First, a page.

One of the Uruguayan historical novels that features in my research is titled Untamed Love: The Women of Artigas (Amores cimarrones: Las mujeres de Artigas, 2011, translation mine). Written by Marcia Collazo Ibáñez, who is also a historian by profession, this highly successful novel traces the lives of six women connected to Uruguay’s ultimate national hero, José Artigas (1764-1850).

One of the leaders of the revolutions which began in 1810 against the Spanish Crown in the River Plate of South America, Artigas led and later governed the Banda Oriental region (present-day Uruguay). In 1816 Banda Oriental was gradually invaded by Portuguese forces, and by 1820 Artigas and his armies were forced into exile in Paraguay where he spent the last thirty years of his life.[1] Despite being defeated by the Portuguese, curiously, after Artigas’ death his actions and ideals were exalted to proclaim him the father of the Uruguayan nation, a position he holds until today.

So, what about the women connected to Artigas, one may ask? Although his grandmothers, Ignacia Carrasco (1701-1773) and María Camejo (1714-1772), and his mother Francisca Asnar (1743-1803) are sometimes mentioned in historical works, they are often side-lined to highlight Artigas’s noble and honourable actions. His wife, Rosalía Rafaela Villagrán (1775-1824), furthermore, was portrayed not only as a ‘mad’ woman due to her ill health but also as someone who could not understand his need to fight for self-determination. His other partners, Isabel Sánchez (dates disputed) and Melchora Cuenca (birth date disputed-1870), on the other hand, were deemed inconsequential by male historians who also glossed over the national hero’s possibly promiscuous behaviour.[2]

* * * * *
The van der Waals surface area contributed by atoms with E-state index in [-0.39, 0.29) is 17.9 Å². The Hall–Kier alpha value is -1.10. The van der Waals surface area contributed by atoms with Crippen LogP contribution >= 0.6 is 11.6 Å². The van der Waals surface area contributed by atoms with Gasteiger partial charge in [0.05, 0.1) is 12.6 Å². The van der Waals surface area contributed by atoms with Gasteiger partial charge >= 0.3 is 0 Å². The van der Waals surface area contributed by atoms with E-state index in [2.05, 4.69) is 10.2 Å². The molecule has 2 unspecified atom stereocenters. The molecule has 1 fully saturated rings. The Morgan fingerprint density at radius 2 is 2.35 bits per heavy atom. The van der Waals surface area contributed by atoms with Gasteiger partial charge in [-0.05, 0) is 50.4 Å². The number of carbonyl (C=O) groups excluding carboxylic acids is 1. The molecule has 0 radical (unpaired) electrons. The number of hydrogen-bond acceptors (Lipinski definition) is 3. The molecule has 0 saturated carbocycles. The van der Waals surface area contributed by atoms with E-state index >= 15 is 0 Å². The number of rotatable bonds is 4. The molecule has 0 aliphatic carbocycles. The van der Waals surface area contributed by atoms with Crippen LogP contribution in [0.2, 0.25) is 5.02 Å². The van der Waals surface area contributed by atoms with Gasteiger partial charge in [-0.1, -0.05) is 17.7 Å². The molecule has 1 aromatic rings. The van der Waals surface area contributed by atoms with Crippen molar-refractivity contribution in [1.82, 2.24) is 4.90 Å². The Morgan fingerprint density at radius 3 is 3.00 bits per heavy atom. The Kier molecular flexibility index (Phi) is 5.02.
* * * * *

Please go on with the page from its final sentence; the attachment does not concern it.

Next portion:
Published in 2011, when Uruguayans celebrated the bicentenary of Artigas’s heroic actions, Collazo Ibáñez’s novel Untamed Love is divided into six parts with separate sections devoted to each of his grandmothers, his mother and his most significant three partners. In each of these six sections, the novel follows a very interesting pattern, as history and narrative imagination co-exist side by side. After conducting thorough historical research, the author precedes each anecdote about the women’s lives with short quotes by mostly male historians, significant leaders and sometimes Artigas himself. Then she proceeds to describe what might have occurred from the women’s perspectives, sometimes questioning Artigas’s behaviour towards them. Indulging her readers in a counter-history, which is partly imagined, the author, in a rather feminist gesture, writes these women into history.